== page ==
It's not that" the neck pickup uses the sustainer." The Sustainer uses the bridge pickup to provide it with sound information. So when you flip on the sustainer, you're always working off the bridge pickup. The sustainer then uses the sustainer driver in the neck position (the sustainer driver *usually* replaces the neck pickup completely) as an electromagnet to vibrate the strings and keep the note going.

When the sustainer is OFF, you can use the sustainer driver as a neck pickup. That's the standard configuration.

It's theoretically possible to reverse things and put the sustainer driver in the bridge position and use the neck pickup to drive things, but it's a tough install, because you need way more energy going to the sustainer driver in the bridge position to make that work. Best to forget I mentioned that.

It is possible to put another pickup in the neck position and use that *instead* of the sustainer driver as the neck pickup. That's what I've done. Again, a tricky installation, and rewarding. But you will NOT be using the sustainer on that neck pickup.

Best idea is simply to roll off the treble on the bridge pickup if you want that smoother sound.
#15
^Thanks for that explanation, I had actually been wondering that for a while. So there's no way to have a separate pickup in the neck position, like you have, and use the sustainer while getting your sound from that same neck pickup? And also, do you have any experience with just using the sustainer driver as a neck pickup? How does it sound? Even comparable to a good neck pickup from SD or Dimarzio or whatever?
Guitars
Schecter Hellraiser C-1FR, C-1 Classic, Hellraiser Hybrid Solo-II, Special Edition E-1FR-S
Orange Rockerverb 50 212
Basses
Yamaha RBX374 and Washburn MB-6
#16
Quote by the_bi99man
^Thanks for that explanation, I had actually been wondering that for a while. So there's no way to have a separate pickup in the neck position, like you have, and use the sustainer while getting your sound from that same neck pickup? And also, do you have any experience with just using the sustainer driver as a neck pickup? How does it sound? Even comparable to a good neck pickup from SD or Dimarzio or whatever?


You need distance between the sustainer and the pickup that's running it. Otherwise you get a squealing mess. There are actually four options for the sustainer driver; a single coil and a double coil size from Fernandes and a single coil and a double coil from Sustainiac. Surprisingly, any of the four will work with any of the sustainer circuit boards, and each has a different magnet/wind, as I understand it. If you want to get picky with the sustainer driver's "neck pickup" tone, you'll want to talk to Gary Brawer in San Francisco (he's down on 15 Lafayette, just south of Market, but you should google him and then CALL him rather than emailing him. He's not great with email <G>. Gary is the Sustainer Whisperer, I swear.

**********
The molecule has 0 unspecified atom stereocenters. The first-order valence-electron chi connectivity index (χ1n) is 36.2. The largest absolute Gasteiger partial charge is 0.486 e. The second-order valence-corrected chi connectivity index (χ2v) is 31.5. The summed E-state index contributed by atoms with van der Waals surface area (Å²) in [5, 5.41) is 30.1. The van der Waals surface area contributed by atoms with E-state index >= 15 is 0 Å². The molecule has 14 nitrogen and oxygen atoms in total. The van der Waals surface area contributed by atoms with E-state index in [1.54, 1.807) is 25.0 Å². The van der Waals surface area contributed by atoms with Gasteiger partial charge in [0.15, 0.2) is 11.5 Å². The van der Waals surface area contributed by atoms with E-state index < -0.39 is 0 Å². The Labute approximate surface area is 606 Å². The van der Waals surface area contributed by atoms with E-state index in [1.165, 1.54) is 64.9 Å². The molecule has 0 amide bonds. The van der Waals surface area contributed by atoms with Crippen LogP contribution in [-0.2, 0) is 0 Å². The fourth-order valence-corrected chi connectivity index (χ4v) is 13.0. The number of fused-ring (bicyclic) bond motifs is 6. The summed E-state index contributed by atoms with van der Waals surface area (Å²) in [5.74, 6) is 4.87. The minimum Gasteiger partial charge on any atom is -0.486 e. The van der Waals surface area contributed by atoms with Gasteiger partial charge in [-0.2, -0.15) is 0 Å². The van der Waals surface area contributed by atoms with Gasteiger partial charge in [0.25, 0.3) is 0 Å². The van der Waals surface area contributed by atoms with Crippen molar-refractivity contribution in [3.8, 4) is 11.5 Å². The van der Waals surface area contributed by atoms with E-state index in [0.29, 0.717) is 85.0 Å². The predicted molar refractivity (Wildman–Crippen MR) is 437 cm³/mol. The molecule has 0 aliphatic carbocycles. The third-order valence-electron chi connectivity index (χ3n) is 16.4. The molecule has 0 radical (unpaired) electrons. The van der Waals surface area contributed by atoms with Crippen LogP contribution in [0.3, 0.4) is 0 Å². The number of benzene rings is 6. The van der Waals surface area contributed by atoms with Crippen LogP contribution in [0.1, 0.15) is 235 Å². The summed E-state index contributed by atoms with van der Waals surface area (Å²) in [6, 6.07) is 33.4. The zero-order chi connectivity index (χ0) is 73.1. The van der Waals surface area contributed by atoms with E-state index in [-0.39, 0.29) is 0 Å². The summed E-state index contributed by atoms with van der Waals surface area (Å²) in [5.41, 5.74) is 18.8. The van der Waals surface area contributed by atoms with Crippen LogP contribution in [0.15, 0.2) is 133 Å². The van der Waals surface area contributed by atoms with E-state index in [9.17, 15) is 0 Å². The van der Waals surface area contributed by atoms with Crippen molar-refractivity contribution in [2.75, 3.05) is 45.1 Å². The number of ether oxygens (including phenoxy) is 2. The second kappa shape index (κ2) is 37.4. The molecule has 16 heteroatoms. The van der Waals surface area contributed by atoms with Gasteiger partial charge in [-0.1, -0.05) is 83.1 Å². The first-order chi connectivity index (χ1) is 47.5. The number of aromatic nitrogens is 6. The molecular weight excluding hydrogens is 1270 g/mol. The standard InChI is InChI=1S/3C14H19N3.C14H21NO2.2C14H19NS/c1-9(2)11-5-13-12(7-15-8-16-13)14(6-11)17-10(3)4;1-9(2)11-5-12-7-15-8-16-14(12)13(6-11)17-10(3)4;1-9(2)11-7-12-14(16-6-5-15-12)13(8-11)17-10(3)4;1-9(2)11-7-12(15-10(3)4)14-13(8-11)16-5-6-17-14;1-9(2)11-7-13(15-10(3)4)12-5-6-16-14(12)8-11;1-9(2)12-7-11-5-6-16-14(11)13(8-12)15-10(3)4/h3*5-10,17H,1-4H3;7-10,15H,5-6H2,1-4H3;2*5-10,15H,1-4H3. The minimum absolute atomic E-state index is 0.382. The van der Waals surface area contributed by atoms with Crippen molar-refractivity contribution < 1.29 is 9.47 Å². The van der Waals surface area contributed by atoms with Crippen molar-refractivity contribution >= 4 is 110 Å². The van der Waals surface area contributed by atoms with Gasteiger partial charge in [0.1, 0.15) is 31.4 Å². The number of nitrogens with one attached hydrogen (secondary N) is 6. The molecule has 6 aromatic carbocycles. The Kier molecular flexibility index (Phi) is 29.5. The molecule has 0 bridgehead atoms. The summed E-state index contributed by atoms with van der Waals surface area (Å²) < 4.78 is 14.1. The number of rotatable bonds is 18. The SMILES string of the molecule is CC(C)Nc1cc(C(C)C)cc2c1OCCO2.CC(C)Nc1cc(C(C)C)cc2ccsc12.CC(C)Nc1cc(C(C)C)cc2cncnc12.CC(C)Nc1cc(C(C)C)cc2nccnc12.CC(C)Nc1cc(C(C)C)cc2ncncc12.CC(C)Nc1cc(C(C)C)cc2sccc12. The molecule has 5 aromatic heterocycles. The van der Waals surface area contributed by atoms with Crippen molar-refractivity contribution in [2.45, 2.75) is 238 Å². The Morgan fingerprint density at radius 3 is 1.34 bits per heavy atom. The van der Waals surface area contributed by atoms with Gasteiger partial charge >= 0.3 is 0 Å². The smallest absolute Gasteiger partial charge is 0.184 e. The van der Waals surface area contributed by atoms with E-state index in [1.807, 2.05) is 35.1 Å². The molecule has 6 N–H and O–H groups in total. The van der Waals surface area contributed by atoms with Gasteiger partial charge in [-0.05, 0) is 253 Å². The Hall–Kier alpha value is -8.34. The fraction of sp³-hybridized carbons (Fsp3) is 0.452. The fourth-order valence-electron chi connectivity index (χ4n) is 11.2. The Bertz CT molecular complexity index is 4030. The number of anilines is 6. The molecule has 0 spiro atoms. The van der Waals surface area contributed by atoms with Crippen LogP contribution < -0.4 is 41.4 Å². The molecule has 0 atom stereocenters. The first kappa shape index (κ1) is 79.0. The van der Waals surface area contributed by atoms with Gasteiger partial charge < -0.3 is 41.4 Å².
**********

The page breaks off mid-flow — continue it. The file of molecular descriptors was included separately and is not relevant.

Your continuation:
One thing I've never quizzed him on is whether you can use an ordinary neck pickup as a sustainer driver. I'm guessing there's some reason he doesn't do it that way. That still wouldn't allow you to use the neck pickup in sustain mode, however.

And no, while I *have* tried several guitars that come with sustainers from their factories, I haven't really paid much attention to how the sustainer driver sounds as a neck pickup.
#17
One more side note.

There IS a sustainer out there (from Sustainiac) that's one of their early efforts at producing a sustainer. It was successful, but it's clunky. But there are several things that are cool about it, and it works pretty well for recording, but live it would be a PIA.

It's called the Model C, and here's the rundown: http://www.sustainiac.com/model-c.htm

Currently discontinued, but you can probably hunt down a used one that someone bought, thinking it was a great idea, and then tossed into a bin somewhere.

What happens is that there's a box that mounts on the back of the headstock. The electronics are in a stomp box, and it takes its information from a pickup on the guitar. This could be (wait for it) a bridge pickup, a neck pickup, OR a piezo (I believe) or a sound hole pickup on an acoustic. i don't think it cares.

SO there's a cable that goes to the stomp box, which has powered electronics that activate the box on the back of the headstock (there's obviously a cable from the stomp box to the headstock, which is part of the reason it's clunky, because you have to toss it over a shoulder or have it dangling off the headstock, etc.). The box on the back of the headstock has an electromagnet and some weight in it and that thing buzzes. Bigtime. It buzzes enough and at the right frequencies to sustain the note, even on an acoustic guitar.

This was actually one of the first efforts at a Sustainer (well, the Model C is actually a refinement of the first effort, which was even clunkier). I've tried this one, and at the end of a session of playing with it ON, you can imagine how your fretting hand will feel having absorbed the buzzing for that time <G>.

The only good news is that it's agnostic in terms of what pickup it uses.